The lights are on
What new ideas the game brings to the table and how well old ideas are presented.
How good a game looks, taking into account any flaws such as bad collision or pop-up.
Does the game’s music and sound effects get you involved or do they make you resolve to always play with the volume down?
Basically, the controller to human interface. The less you think about the hunk of plastic in your hands, the better the playability.
Flat out, just how fun the game is to play. The most important factor in rating a game.
The original Just Cause was a unique but flawed open world game. A
variety of bugs, boring missions, and a complicated control scheme
soured the fun of exploring the game’s gigantic tropical island.
Avalanche’s second installment not only fixes these problems, but
presents one of the most enjoyable sandboxes for players to experiment
in this side of Grand Theft Auto.
Those who played the first Just
Cause will be familiar with the premise. Rico Rodriguez once again finds
himself trying to overthrow a maniacal dictator on a tropical island.
To do this he performs missions for three different gangs to create
Chaos, the currency that unlocks the main story missions that advance
the plot. The story is Just Cause 2’s weakest link: It only becomes
vaguely interesting towards the end when bosses (and ninjas) start
showing up. Aside from their ridiculously bad and borderline offensive
accents, the game’s characters are forgettable and one-dimensional.
everything else is improved, including the missions. You still won’t
care why you’re supposed to be chasing down an informant or blowing up a
missile as it launches into the stratosphere, but you’ll have a blast
while doing it. Even the most formulaic side missions are still fun,
thanks to impressive visuals, Hollywood-tuned physics, and smooth
controls for the numerous tricks at your disposal.
hook and parachute still take center stage, and make navigating the
environment a cinch. Whipping through tree tops and propelling yourself
over cliffs and buildings with only inches to spare is exhilarating –
especially when leaving countless explosions in your wake. After a
period of acclimation, the controls allow for a level of precision that
puts web slinging and bionic wife arms to shame.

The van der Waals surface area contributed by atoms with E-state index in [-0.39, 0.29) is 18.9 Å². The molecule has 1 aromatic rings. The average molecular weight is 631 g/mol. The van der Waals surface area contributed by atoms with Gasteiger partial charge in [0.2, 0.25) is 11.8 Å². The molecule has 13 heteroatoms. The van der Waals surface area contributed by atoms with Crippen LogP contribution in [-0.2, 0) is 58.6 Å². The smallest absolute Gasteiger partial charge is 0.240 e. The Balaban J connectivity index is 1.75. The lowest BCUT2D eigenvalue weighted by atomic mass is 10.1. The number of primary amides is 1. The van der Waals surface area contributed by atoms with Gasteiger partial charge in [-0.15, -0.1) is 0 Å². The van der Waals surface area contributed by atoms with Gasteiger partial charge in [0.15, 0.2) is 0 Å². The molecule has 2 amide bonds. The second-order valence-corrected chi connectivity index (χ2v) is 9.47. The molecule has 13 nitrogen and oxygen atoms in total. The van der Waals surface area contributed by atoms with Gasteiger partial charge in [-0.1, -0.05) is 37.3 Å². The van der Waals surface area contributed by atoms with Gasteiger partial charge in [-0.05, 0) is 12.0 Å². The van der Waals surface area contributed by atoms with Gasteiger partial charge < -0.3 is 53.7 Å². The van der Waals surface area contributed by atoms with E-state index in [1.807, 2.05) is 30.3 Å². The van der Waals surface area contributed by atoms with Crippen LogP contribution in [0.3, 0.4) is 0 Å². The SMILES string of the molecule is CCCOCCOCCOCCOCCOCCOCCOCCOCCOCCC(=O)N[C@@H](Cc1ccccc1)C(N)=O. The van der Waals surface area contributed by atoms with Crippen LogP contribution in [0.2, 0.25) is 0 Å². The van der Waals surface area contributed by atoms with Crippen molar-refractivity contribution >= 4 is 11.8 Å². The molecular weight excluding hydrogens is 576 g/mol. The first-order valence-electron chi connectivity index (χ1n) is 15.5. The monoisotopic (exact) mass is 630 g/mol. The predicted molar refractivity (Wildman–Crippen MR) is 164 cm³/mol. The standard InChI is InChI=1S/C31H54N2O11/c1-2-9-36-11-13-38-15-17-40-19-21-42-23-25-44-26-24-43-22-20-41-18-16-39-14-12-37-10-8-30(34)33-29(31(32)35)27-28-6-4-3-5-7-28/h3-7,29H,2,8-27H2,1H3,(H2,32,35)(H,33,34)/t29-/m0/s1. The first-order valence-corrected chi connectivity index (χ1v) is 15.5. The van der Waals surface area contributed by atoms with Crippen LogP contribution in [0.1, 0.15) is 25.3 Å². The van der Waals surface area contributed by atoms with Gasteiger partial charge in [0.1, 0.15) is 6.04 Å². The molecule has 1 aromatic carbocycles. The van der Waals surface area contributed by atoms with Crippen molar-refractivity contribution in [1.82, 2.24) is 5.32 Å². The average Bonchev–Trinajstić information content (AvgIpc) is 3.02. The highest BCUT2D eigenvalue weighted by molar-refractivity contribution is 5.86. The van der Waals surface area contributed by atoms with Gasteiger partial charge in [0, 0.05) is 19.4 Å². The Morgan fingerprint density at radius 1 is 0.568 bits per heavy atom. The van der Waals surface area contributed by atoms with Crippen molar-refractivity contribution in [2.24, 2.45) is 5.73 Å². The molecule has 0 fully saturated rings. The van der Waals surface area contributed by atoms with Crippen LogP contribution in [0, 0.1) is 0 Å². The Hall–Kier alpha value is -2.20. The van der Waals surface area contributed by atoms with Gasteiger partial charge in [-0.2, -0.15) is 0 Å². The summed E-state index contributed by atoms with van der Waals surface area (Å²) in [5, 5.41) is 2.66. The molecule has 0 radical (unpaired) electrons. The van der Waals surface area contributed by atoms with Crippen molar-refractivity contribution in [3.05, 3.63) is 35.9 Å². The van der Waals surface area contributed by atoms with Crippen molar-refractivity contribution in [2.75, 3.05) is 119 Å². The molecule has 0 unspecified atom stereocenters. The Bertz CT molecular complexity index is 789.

The new ability
to tether two objects together is less handy during combat, but can be a
lot of fun when goofing around between missions. After toppling a
statue of the island’s dictator by tethering it to my helicopter, I
spent a good 20 minutes trying to swing the still-attached stone head
into the traffic below me like a wrecking ball. An unseen overpass ended
the hilarity in a fiery explosion, but not before giving me a dozen
other ideas of things to try out.
Unlike franchises like Modern
Warfare or Gears of War, Just Cause 2’s best moments are completely
unscripted, the result of player-driven experimentation. It’s something
the game actively encourages: There’s no penalty for dying outside of
missions, and generous checkpoints during missions keep frustration to a
minimum when something unexpected happens. Perhaps most importantly,
the ability to call in a helicopter for extraction cuts down on mindless
travel time when traversing the gigantic playing area.
island of Panau is not only big, but sports a ton of variety. In
addition to jungles, you’ll swing your way through forests, desert
plateaus, and snow-covered mountains. Zooming out on your map to reveal
the game’s total real estate is overwhelming, and while I’m not sure if
it’s the largest open world game to date, the attention to detail is
unparalleled and makes open-world games that focus solely on urban
environments feel downright mundane.
Which is not to say Just
Cause 2 is lacking in concrete, either, with a whopping 368 locations to
discover and explore. You can check each location off your list by
blowing up anything with the government’s insignia on it and collecting
crates that upgrade your weapons, vehicles, and armor. Some of these
locations are small fishing villages with just a few upgrades to find,
while others are sprawling military bases with dozens of targets to blow
up, or full-fledged cities filled with skyscrapers from which to
base-jump. Rarely will the trip to a mission not get diverted by a new
settlement to pillage, a high-ranking colonel to assassinate, or just a
cool-looking vehicle to chase down and hijack.
In the end only a
few disappointments surfaced. Until you upgrade your weapons or get your
hands on some heavy-duty firepower, the gunplay feels underwhelming.
Ammo for the more powerful weapons is usually scarce, limiting your time
with the best of Just Cause 2’s arsenal. Later in the game the
difficulty ramps up to levels that border on frustrating, with enemies
spawning endlessly until your Heat level diminishes, transforming you
from a lethal acrobat to a bullet magnet.
disappointment by far is the lack of multiplayer, which is
understandable giving the game’s ambitious scope, but a missed
opportunity nevertheless. But none of these issues diminish the
countless memorable moments Just Cause 2 provides, born out of the
spontaneous chaos the player creates while simply exploring the world.
To see Just Cause 2 in action, check out this exclusive 10-minute gameplay video.
Email the author Jeff Marchiafava, or follow on Google+, Twitter, and Game Informer.